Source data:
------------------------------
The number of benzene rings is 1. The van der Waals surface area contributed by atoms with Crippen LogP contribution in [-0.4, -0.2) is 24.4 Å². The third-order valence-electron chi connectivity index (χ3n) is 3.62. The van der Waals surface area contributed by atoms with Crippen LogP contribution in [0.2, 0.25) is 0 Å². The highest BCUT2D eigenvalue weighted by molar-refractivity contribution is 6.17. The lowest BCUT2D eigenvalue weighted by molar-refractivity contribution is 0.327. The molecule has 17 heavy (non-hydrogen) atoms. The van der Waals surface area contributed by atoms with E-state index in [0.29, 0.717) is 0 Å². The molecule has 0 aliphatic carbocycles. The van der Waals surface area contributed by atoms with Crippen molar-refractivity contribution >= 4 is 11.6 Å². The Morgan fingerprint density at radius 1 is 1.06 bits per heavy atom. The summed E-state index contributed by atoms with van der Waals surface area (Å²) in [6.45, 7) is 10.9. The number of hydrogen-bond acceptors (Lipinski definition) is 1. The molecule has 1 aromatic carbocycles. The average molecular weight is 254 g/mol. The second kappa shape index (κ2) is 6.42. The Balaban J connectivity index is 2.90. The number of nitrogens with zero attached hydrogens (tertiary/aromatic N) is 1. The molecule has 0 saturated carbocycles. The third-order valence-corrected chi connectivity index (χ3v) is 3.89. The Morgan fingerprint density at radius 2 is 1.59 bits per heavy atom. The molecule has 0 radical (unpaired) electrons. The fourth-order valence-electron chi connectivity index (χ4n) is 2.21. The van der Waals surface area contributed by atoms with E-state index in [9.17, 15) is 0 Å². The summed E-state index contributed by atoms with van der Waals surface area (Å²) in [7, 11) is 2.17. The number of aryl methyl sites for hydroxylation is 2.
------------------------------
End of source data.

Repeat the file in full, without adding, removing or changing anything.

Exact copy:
The number of benzene rings is 1. The van der Waals surface area contributed by atoms with Crippen LogP contribution in [-0.4, -0.2) is 24.4 Å². The third-order valence-electron chi connectivity index (χ3n) is 3.62. The van der Waals surface area contributed by atoms with Crippen LogP contribution in [0.2, 0.25) is 0 Å². The highest BCUT2D eigenvalue weighted by molar-refractivity contribution is 6.17. The lowest BCUT2D eigenvalue weighted by molar-refractivity contribution is 0.327. The molecule has 17 heavy (non-hydrogen) atoms. The van der Waals surface area contributed by atoms with E-state index in [0.29, 0.717) is 0 Å². The molecule has 0 aliphatic carbocycles. The van der Waals surface area contributed by atoms with Crippen molar-refractivity contribution >= 4 is 11.6 Å². The Morgan fingerprint density at radius 1 is 1.06 bits per heavy atom. The summed E-state index contributed by atoms with van der Waals surface area (Å²) in [6.45, 7) is 10.9. The number of hydrogen-bond acceptors (Lipinski definition) is 1. The molecule has 1 aromatic carbocycles. The average molecular weight is 254 g/mol. The second kappa shape index (κ2) is 6.42. The Balaban J connectivity index is 2.90. The number of nitrogens with zero attached hydrogens (tertiary/aromatic N) is 1. The molecule has 0 saturated carbocycles. The third-order valence-corrected chi connectivity index (χ3v) is 3.89. The Morgan fingerprint density at radius 2 is 1.59 bits per heavy atom. The molecule has 0 radical (unpaired) electrons. The fourth-order valence-electron chi connectivity index (χ4n) is 2.21. The van der Waals surface area contributed by atoms with E-state index in [9.17, 15) is 0 Å². The summed E-state index contributed by atoms with van der Waals surface area (Å²) in [7, 11) is 2.17. The number of aryl methyl sites for hydroxylation is 2.